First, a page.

As Bruce Y. Lee wrote in Forbes, using that comment to lump Gates, digital technology, and COVID into a nefarious conspiracy is sort of like “claiming that every time you use the words ‘squirrel’ and ‘nut’ in the same sentence you must refer to the genitals of the squirrel.

And Tom Scocca, Slate’s political editor, observed, noting that your cell phone is already doing a great job of keeping up with you: “Bill Gates doesn’t need to implant a tracker for you because Steve Jobs made you buy it. one yourself. “

But there is nothing funny about the fact that so many people seem to believe that tracking devices are slipped into their bloodstream for nefarious means by people who are actually trying to save their lives, or the comparison between the Holocaust and the efforts of some to protect themselves. of those who refuse vaccinations.

“Cutting-edge, revolutionary, mind-blowing and life-saving vaccines were available where people shopped,” Sircar wrote in dismay, “and they still didn’t want them.”

I still have a card that says “Polio Pioneer”.

On the front it says that I got it for participating as an elementary school student in the first national testing of a polio trial vaccine developed by Dr Jonas Salk. Thank goodness there was no social media in 1954 to scare my parents into doing the sane thing and getting me involved.

Not that they would have been. We had a neighbor named Jerry who I made and played with these Revell miniature car kits. Then one day he was no longer there. I have heard the dreaded words “polio” and “iron lung”. I never saw Jerry again.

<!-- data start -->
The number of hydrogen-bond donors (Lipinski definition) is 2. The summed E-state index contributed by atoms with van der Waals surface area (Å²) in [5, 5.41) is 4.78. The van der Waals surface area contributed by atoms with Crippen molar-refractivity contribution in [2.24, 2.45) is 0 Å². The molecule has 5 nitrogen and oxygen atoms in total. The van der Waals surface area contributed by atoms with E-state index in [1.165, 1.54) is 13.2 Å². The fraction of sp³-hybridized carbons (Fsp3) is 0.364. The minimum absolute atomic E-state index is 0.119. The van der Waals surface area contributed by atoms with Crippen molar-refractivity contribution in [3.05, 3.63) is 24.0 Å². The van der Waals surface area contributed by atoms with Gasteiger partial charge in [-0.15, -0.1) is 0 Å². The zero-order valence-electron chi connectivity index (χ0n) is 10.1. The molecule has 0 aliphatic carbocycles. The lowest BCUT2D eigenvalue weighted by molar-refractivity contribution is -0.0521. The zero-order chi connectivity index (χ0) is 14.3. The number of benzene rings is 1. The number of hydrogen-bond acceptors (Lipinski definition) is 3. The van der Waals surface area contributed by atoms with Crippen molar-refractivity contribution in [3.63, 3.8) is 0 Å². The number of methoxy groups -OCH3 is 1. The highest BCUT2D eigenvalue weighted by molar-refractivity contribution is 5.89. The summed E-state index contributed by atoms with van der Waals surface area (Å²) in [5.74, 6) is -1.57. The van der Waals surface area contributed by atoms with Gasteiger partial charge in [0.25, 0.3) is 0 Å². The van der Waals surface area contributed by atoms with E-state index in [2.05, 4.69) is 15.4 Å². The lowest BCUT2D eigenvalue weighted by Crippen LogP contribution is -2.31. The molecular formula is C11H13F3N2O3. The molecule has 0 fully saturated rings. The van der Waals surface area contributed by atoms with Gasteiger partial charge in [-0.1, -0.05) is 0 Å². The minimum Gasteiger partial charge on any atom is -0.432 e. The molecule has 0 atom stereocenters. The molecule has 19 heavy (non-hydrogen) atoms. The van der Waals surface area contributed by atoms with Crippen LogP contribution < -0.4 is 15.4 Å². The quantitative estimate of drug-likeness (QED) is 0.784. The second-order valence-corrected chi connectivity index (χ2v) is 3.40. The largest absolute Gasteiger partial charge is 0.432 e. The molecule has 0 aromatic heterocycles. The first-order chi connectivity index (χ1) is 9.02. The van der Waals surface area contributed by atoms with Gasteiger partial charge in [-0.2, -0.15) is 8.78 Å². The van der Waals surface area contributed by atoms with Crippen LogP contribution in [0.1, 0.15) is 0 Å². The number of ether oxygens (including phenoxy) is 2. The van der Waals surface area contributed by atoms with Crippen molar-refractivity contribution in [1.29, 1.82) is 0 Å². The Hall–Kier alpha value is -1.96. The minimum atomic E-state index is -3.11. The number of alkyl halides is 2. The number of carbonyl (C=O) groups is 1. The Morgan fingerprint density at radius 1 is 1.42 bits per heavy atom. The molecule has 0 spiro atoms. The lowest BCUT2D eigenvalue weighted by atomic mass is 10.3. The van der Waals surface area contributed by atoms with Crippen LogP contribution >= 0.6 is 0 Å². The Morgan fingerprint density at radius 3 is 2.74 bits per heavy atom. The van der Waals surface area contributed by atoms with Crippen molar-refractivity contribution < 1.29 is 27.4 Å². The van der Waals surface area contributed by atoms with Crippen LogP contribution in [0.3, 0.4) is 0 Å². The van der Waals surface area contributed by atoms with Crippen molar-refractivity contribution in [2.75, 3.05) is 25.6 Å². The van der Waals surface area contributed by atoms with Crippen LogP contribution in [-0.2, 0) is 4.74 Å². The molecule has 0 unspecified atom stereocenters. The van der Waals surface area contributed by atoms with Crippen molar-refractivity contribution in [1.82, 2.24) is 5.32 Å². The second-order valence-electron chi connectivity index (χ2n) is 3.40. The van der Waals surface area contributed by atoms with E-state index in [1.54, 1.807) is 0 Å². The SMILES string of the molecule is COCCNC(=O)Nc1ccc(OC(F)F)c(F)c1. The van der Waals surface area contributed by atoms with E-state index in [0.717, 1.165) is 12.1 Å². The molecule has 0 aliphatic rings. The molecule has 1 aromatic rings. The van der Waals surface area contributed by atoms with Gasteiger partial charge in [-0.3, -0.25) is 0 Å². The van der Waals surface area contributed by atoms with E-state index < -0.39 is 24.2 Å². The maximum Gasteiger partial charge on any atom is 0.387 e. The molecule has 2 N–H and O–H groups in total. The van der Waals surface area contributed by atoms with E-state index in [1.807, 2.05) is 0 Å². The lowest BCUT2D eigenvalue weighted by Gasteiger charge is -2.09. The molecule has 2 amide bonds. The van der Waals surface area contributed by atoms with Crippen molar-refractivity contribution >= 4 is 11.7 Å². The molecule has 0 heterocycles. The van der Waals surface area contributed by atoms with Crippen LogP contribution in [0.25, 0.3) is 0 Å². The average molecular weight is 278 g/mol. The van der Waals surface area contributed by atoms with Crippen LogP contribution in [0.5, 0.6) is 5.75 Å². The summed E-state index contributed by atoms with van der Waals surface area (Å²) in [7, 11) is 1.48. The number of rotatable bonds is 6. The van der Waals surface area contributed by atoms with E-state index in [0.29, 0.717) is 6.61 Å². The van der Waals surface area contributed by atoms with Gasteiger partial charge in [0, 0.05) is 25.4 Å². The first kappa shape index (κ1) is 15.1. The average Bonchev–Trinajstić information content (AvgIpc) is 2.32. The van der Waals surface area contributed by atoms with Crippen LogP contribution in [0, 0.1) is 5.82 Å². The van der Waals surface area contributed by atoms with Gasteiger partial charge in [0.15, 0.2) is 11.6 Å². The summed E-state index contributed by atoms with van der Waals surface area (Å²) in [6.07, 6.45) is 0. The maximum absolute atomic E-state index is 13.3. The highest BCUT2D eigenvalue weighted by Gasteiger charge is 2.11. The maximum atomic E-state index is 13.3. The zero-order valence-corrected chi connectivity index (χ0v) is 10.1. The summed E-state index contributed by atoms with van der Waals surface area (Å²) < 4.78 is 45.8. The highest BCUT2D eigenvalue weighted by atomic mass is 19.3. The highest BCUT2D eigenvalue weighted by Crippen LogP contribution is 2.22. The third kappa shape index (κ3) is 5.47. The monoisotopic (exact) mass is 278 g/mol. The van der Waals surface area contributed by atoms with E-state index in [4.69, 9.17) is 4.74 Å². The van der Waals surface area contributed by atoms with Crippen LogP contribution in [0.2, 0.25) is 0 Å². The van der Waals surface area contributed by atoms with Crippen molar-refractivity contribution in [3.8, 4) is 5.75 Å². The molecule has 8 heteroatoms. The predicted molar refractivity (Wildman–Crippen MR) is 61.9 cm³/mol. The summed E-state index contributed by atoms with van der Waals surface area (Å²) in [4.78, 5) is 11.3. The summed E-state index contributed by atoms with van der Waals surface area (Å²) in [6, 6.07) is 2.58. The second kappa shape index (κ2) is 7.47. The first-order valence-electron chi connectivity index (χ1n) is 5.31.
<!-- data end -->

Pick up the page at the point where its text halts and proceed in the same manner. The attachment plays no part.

So enlisting as a polio pioneer was an easy call for my parents. They did not offer me as a guinea pig. They saved my life.

Just like the COVID vaccine is an easy call today. It’s an IQ test, folks.

“The burden of this pandemic now rests on the shoulders of the unvaccinated,” Sircar wrote. “On those who are eligible to get the vaccine, but choose not to. … Perhaps never in history has someone’s personal choice had an impact on the world at large as it does now. When hundreds and thousands of people continue to die, when the most vulnerable members of society, our children, cannot be immunized, the luxury of choice ceases to exist.

I have the luxury of not having to live with what Dr Sircar sees every day, so I’m not to the point of lacking in compassion for the unvaccinated people who put themselves and others at risk. There are too many people I love and respect who, for reasons close to their hearts, refuse to protect themselves.

I don’t want to deny people insurance coverage because they won’t get it, as some have suggested. I don’t want unvaccinated people turned away from intensive care units.

I just want them to start listening to the overwhelming crescendo of medical professionals, rather than the social media falsehoods and conspiracy theories.

You might be wondering about this patient Sircar mentioned. He died nine days after their conversation.

“If you think the pandemic is almost over and you can get through it without getting the vaccine, you can’t go more wrong,” she wrote. “This virus will find you.”

She’s right.

Get the hang of it.

Ted Diadiun is a member of the editorial board of and The Plain Dealer.

To reach Ted Diadiun: [email protected]